Ford Puma ST-Line: second report
Ford Puma compact SUV checks in for first service
- Mileage: 20,516
- Economy: 43.8mpg
Until last year, life for cars on the Auto Express fleet was usually busy and demanding. We’d pile on thousands of miles travelling up and down the country – and even into mainland Europe – for events.
Yet, although almost everyone else on the Auto Express team has left their car sitting on their drive recently, rarely travelling further than the local supermarket, things haven’t changed much for me.
As Auto Express’ resident snapper, I’ve still had the opportunity to travel for work, shooting our famous road tests all over the country. The result is that, unlike other cars on the fleet, my Puma has clocked up more than 20,000 miles over the past year. And it’s been a fantastic companion.
The Puma needed its first service at 17,700 miles, with the oil-change symbol on the dash lighting up to tell me it was due.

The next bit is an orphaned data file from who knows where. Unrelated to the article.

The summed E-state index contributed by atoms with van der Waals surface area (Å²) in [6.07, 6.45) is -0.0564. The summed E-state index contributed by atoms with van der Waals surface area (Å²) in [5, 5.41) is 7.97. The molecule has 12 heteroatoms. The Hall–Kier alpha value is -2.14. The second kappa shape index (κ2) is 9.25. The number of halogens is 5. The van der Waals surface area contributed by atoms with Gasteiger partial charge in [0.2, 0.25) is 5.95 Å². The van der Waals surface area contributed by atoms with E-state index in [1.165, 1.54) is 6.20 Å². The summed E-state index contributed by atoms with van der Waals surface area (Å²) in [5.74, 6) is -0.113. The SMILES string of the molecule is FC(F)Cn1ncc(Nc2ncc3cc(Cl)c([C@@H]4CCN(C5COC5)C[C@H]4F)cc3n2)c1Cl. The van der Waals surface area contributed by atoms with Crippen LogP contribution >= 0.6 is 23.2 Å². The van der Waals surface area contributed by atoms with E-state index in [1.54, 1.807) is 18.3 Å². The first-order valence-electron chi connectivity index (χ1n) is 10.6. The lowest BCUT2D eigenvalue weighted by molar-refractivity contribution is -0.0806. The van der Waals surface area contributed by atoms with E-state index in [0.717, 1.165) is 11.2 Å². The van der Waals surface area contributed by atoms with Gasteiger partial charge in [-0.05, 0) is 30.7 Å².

Given Covid limitations and a busy schedule, the Puma was finally given its service with 19,161 miles on the clock. The nearest Ford dealership to where I live is Lookers in Chelmsford; a quick call and the car was booked in with a few days’ notice.
Now with fresh oil and after a general health check, the car feels back to its best. The Puma is nippy and agile for a crossover, but is also a great motorway drive. What still impresses me about the Ford is the amount of torque from its tiny 1.0-litre engine. Even when it’s loaded up with all my camera gear the Puma has a great turn of pace and the engine pulls really strongly right up to the top end. It does create a noticeable amount of noise in the lower gears, but it’s easy to forgive this for the overall package.
Generally the Puma is a great bit of kit, but living with the car and working it hard have highlighted a few small issues for me. Thanks to the small 42-litre fuel tank, the driving range is only just over 400 miles, which can often be less than half my weekly mileage. But this is obviously a very specific problem for my role because most people would find that range more than enough to live with on a day-to-day basis.
So let’s call that a minor niggle, but one thing that I can’t forgive is the rear parcel shelf. It might sound silly, but I’m always in and out of the boot getting camera gear, and often getting in the boot to take pictures, so the flimsy parcel shelf is a real nuisance.